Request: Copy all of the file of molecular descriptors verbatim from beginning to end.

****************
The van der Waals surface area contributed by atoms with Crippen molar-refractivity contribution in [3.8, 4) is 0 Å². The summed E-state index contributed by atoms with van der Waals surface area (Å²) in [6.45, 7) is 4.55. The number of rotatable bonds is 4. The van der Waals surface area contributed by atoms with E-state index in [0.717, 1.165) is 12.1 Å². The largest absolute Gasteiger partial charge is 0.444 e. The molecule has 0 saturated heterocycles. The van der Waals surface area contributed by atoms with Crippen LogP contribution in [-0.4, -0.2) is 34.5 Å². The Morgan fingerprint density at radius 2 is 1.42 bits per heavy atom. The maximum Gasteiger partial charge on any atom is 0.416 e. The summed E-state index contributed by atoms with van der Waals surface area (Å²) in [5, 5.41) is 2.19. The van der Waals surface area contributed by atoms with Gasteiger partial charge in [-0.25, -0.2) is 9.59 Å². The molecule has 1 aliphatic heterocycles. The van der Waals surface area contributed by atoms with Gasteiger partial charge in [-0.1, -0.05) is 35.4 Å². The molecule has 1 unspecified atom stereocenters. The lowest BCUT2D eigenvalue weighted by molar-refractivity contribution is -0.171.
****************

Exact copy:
The van der Waals surface area contributed by atoms with Crippen molar-refractivity contribution in [3.8, 4) is 0 Å². The summed E-state index contributed by atoms with van der Waals surface area (Å²) in [6.45, 7) is 4.55. The number of rotatable bonds is 4. The van der Waals surface area contributed by atoms with E-state index in [0.717, 1.165) is 12.1 Å². The largest absolute Gasteiger partial charge is 0.444 e. The molecule has 0 saturated heterocycles. The van der Waals surface area contributed by atoms with Crippen LogP contribution in [-0.4, -0.2) is 34.5 Å². The Morgan fingerprint density at radius 2 is 1.42 bits per heavy atom. The maximum Gasteiger partial charge on any atom is 0.416 e. The summed E-state index contributed by atoms with van der Waals surface area (Å²) in [5, 5.41) is 2.19. The van der Waals surface area contributed by atoms with Gasteiger partial charge in [-0.25, -0.2) is 9.59 Å². The molecule has 1 aliphatic heterocycles. The van der Waals surface area contributed by atoms with Gasteiger partial charge in [-0.1, -0.05) is 35.4 Å². The molecule has 1 unspecified atom stereocenters. The lowest BCUT2D eigenvalue weighted by molar-refractivity contribution is -0.171.